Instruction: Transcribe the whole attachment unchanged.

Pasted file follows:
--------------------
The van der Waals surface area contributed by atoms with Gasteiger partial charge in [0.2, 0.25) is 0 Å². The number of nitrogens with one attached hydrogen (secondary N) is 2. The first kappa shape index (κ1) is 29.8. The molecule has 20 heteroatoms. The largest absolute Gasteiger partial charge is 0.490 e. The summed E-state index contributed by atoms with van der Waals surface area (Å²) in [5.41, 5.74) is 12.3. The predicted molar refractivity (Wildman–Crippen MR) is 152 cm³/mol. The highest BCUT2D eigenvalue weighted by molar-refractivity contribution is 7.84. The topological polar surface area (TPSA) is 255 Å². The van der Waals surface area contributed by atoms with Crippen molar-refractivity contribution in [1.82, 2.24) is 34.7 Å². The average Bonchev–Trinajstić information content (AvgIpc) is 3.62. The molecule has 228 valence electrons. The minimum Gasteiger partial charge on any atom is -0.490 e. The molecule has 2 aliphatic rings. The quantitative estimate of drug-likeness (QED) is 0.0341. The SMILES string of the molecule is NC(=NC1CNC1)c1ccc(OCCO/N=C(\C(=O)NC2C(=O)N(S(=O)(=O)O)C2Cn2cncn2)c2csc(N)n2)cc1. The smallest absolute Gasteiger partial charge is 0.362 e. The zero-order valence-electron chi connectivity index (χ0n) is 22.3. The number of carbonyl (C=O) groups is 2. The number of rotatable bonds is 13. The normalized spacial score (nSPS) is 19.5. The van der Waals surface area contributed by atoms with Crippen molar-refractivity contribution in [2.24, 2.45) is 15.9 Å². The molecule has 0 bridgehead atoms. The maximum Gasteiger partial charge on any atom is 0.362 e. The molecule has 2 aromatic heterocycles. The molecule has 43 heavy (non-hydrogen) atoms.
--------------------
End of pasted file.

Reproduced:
The van der Waals surface area contributed by atoms with Gasteiger partial charge in [0.2, 0.25) is 0 Å². The number of nitrogens with one attached hydrogen (secondary N) is 2. The first kappa shape index (κ1) is 29.8. The molecule has 20 heteroatoms. The largest absolute Gasteiger partial charge is 0.490 e. The summed E-state index contributed by atoms with van der Waals surface area (Å²) in [5.41, 5.74) is 12.3. The predicted molar refractivity (Wildman–Crippen MR) is 152 cm³/mol. The highest BCUT2D eigenvalue weighted by molar-refractivity contribution is 7.84. The topological polar surface area (TPSA) is 255 Å². The van der Waals surface area contributed by atoms with Crippen molar-refractivity contribution in [1.82, 2.24) is 34.7 Å². The average Bonchev–Trinajstić information content (AvgIpc) is 3.62. The molecule has 228 valence electrons. The minimum Gasteiger partial charge on any atom is -0.490 e. The molecule has 2 aliphatic rings. The quantitative estimate of drug-likeness (QED) is 0.0341. The SMILES string of the molecule is NC(=NC1CNC1)c1ccc(OCCO/N=C(\C(=O)NC2C(=O)N(S(=O)(=O)O)C2Cn2cncn2)c2csc(N)n2)cc1. The smallest absolute Gasteiger partial charge is 0.362 e. The zero-order valence-electron chi connectivity index (χ0n) is 22.3. The number of carbonyl (C=O) groups is 2. The number of rotatable bonds is 13. The normalized spacial score (nSPS) is 19.5. The van der Waals surface area contributed by atoms with Crippen molar-refractivity contribution in [2.24, 2.45) is 15.9 Å². The molecule has 0 bridgehead atoms. The maximum Gasteiger partial charge on any atom is 0.362 e. The molecule has 2 aromatic heterocycles. The molecule has 43 heavy (non-hydrogen) atoms.